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Consumer protection in Hong Kong

Consumers need updated regulation to protect their personal data

Gilly Wong says that with the convenience of online products and services comes risks, including of companies that access too much of consumers’ personal information, and the government needs to adapt legislation to this reality

PUBLISHED : Thursday, 15 March, 2018, 3:19pm
UPDATED : Thursday, 15 March, 2018, 3:19pm

In the digital age, the economy is part of a world of big data. One example is the government’s smart city blueprint, its five-year development plan for Hong Kong’s future, which includes the introduction of faster payment systems and an electronic ID for all residents.

The internet is all pervasive in modern life. But while consumers take delight in convenience, they must safeguard personal information to keep it out of the hands of merchants and third parties who will use them for market analysis and sales promotion.

The theme for this year’s World Consumer Rights Day on March 15 is “Making Digital Marketplaces Fairer”, as part of a global campaign for a secure internet, better consumer protection online and action against fraud.

Envision for a moment the electronic bangle you wear on your wrist telling you your body’s condition and reminding you of how much water and exercise you need today. No more worries of forgetting to stock up on food, as milk, vegetables and fruits have been ordered via a smart system. Sit back and relax in a driverless car, speak your name on the mobile handset and, in an instant, you start rolling out commands for fund deposits, investments and so on.

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This is not fantasy. Already, in recent years, there has been a growing consumer acceptance of the “smart home” concept and emergence of smart appliances for the home. For instance, “smart refrigerators” are no longer merely for cold storage; they can also monitor what food will soon expire.

In addition, technological advances in the field of voice biometrics, fingerprints, iris scans and facial recognition systems replace and supplement conventional inputting of online account names and passwords. Already, this technology has been broadly applied to mobile handsets for on/off switch recognition, and banks and business sectors increasingly adopt similar technology. Double authentication security measures can prevent hackers from pinching your PIN and attacking your online investments, but also keep you from forgetting passwords.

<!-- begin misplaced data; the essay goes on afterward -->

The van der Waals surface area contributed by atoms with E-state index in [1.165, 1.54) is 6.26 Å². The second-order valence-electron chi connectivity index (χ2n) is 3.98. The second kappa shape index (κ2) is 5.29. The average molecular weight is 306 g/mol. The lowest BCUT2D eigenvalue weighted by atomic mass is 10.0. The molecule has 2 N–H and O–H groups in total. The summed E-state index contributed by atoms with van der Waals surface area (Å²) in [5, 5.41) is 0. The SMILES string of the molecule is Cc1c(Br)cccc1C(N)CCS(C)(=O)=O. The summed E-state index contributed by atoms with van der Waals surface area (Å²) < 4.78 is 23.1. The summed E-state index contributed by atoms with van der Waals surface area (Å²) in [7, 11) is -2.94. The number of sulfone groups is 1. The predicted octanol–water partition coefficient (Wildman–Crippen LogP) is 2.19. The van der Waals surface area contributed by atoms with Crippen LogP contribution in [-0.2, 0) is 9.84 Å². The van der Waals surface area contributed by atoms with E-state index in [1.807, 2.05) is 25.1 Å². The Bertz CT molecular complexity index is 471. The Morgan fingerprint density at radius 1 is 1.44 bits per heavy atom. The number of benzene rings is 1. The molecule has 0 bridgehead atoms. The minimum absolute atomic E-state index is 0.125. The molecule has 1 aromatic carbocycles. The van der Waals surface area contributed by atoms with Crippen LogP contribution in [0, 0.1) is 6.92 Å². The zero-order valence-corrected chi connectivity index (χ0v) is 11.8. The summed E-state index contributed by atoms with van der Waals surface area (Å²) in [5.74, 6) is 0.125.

Data-driven innovation is possible without infringing on privacy

As the world’s major enterprises jump on the digital technology bandwagon, the major challenge facing the world is whether we have the necessary legislation to safeguard consumers’ personal information and privacy. To address the issue of e-commerce, the United Nations Conference on Trade and Development has put together an expert team, with cross-government participation, to collect and disseminate information and devise legislation to protect consumer rights.

Earlier this year, the European Union launched the General Data Protection Regulation, which seeks to enlarge the definition of “personal data” to cover website browsers’ cookies, IP addresses, identifiable characteristics in DNA, biometric data, and so on, and require businesses to secure consumers’ clear consent before their use. Offenders face fines of between 2 per cent and 4 per cent of business sales. The regulation also affords consumers the power to pursue enterprises over the illegal use of their personal information.

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In Hong Kong, we have witnessed a steady stream of consumer issues arising from the digital marketplaces. Last year, the Consumer Council received almost 4,000 cases of consumer complaints, an increase of some 23 per cent, mostly involving online sales tactics, suspected spurious goods and alteration/termination of contracts.

Further, many mobile apps are suspected of extracting excessive amounts of personal data and information. A case in point concerns the council’s recent scrutiny of seven pre-booking taxi apps. Many apps were caught collecting customer information irrelevant to the operation of the service, such as storing or changing the content of memory cards; storing the user’s photo, contact information and records of communication; and even downloading the customer’s file without notification.

Recently, quite a few mobile handsets have been equipped with mobile payment services that ask for precise details of users’ personal data, and contactless communication also comes in the form of QR codes and near-field communication capabilities.

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No doubt the massive application of digital technology is inevitable. Business enterprises, however, should not seek to collect and use personal information not directly related to transactions; they should clearly list the information they need.

The Consumer Council looks to the government to keep pace with the changing times, review existing legislation and devise a new set of regulations, including protection of digital intellectual property and personal privacy.

Gilly Wong is chief executive of the Consumer Council